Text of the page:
It would be a mistake to view counterpublics theory as a repudiation or a replacement to Habermas’s public sphere theory. Melanie Loehwing and Jeff Motter (2009) make this caution to rhetorical scholars not to think that Habermas’s work in Structural Transformation has been overwritten by counterpublics scholarship. They argue that Habermas’s insight was not merely to discover the bourgeois public sphere; rather, his book examined “transformed publicity as a key force in the reinvention of political power” (p. 224). Though Habermas does not talk about “rhetoric” per se, he still reveals the capacity for a rhetorical culture to shift the nature of political power. Alan Gross (2012) also warns that rhetorical scholars risk missing the point of Habermas’s public sphere work if they do not address the larger structural contexts that have eroded rational debate in the public sphere. Specifically, Gross states that violence or visual representations should not be incorporated into the public sphere—they should be recognized as part of the decline of argument through discourse.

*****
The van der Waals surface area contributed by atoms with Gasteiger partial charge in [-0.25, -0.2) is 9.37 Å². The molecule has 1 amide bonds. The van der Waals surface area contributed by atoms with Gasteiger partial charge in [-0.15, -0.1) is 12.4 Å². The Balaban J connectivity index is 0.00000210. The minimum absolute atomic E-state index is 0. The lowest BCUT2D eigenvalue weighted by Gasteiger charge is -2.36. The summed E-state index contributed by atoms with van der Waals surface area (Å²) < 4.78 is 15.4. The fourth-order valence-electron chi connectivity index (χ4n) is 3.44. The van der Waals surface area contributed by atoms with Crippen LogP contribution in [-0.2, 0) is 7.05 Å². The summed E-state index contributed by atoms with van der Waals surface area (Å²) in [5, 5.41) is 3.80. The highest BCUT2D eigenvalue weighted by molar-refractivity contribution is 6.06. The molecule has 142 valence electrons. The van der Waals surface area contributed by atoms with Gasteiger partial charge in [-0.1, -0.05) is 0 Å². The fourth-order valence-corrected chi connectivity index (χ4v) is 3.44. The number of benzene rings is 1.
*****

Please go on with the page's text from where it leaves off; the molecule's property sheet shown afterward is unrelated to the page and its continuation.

For better or worse, Habermas’s writings on the public sphere have found an avid audience in communication studies whereas the theory of communicative action has gotten far less attention. Publics theory attempts to map the structural and rhetorical conditions by which people can constitute themselves as communities, can challenge power, and can think critically about the problems facing society. Because rhetoricians root their work deeply in specific cases and because rhetoricians are quick to critique power, Habermas’s work in Structural Transformation, and to a lesser extent Between Facts and Norms, fits well within current conversations in rhetorical theory and criticism.

The Promise of Habermas

Overall, Habermas is a prolific and creative thinker worthy of the attention of rhetorical scholars. Although his writing demands a lot of readers, he offers much in return. He reads widely and draws many different conversations in sociology, philosophy, and law into dialogue with communication theory. Perhaps most importantly, he theorizes the conditions for communication in a democratic society. Amid a lineup of postmodern philosophers who have given up on a rational society, Habermas stands out as a true Enlightenment thinker who thinks legitimate government and emancipation from the pathologies of modern society are still possible.